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Analytics, Machine Learning, and the Internet of Things

| Posted by Seth Earley Follow 0 Followers on Jun 07, 2015. Estimated reading time: 12 minutes |

This article first appeared in IEEE IT Professional magazine. IEEE IT Professional offers solid, peer-reviewed information about today's strategic technology issues. To meet the challenges of running reliable, flexible enterprises, IT managers and technical leads rely on IT Pro for state-of-the-art solutions.

 

Our increasingly connected world, combined with low-cost sensors and distributed intelligence, will have a transformative impact on industry, producing more data than humans will be able to process. Will businesses be able to adapt and evolve quickly enough to maintain their place in the competitive landscape? How will humans make sense of and benefit from these new sources of information and intelligence embedded in our environment?

Exploiting Evolving Technology

Organizations will need to get their internal data houses in order so they can leverage new sources and streams of data. Smart connected devices will also remove humans from the loop in some cases, so devices will be making their own decisions and self-adjusting or course correcting and repairing themselves as needed. In other cases, collections of devices will act as systems that can be optimized in new ways, and systems of systems will share data and behave as an ecosystem of data and devices. Machine learning - a term that describes numerous approaches to deriving meaning from data - will have to be part of the equation, but so will traditional business and data analysis techniques as organizations prepare for the Internet of Things (IoT).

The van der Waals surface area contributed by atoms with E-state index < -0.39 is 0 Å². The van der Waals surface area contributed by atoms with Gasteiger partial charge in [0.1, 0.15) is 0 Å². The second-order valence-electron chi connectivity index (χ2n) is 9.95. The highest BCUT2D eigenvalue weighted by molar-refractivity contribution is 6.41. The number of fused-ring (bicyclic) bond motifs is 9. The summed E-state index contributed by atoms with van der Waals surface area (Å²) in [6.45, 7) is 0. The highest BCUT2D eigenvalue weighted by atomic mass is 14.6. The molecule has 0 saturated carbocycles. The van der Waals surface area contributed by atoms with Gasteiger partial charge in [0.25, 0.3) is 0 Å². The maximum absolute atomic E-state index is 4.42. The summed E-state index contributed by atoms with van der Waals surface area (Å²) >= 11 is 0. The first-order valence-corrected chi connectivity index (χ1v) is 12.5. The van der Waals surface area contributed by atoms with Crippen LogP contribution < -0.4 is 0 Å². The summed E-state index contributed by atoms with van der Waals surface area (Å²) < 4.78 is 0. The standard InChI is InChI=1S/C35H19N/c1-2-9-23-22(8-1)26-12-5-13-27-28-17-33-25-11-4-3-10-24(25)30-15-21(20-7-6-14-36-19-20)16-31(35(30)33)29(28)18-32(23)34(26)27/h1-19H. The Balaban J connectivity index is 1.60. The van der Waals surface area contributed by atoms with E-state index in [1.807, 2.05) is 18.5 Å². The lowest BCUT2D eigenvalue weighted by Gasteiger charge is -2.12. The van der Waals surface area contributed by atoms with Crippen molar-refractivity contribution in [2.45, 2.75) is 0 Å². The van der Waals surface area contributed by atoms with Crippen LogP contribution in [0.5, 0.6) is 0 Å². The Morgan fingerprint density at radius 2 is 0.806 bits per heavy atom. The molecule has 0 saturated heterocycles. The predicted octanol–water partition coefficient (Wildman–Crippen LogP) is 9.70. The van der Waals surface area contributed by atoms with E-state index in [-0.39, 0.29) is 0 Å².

The IoT, or as some prefer to call it, the ''Internet of Everything'', has been on an increasing growth trajectory that Gartner projects will reach 26 billion units by 2020, with the value of IoT products and services reaching US $300 billion1.GE, a long time player in the industrial Internet - which comprises the mechanisms and applications for monitoring and optimizing the performance of industrial equipment (including jet engines, locomotives, power turbines, and manufacturing processes) - estimates that the industrial Internet will add $10 to $15 trillion (yes, trillion) to the global gross domestic product over the next 20 years2.

Of course, there is an enormous amount of hype in the marketplace around new and emergingtechnologies. In fact, Gartner’s infamous ''hype cycle'' report has the IoT at the ''peak of inflated expectations'' (big data has already entered the ''trough of disillusionment''3).  Yet regardless of entrepreneurs' breathless excitement or journalists' enthusiastic vision of the future, there are a number of challenges that organizations must wrestle with to exploit this evolution in technology.

The Challenges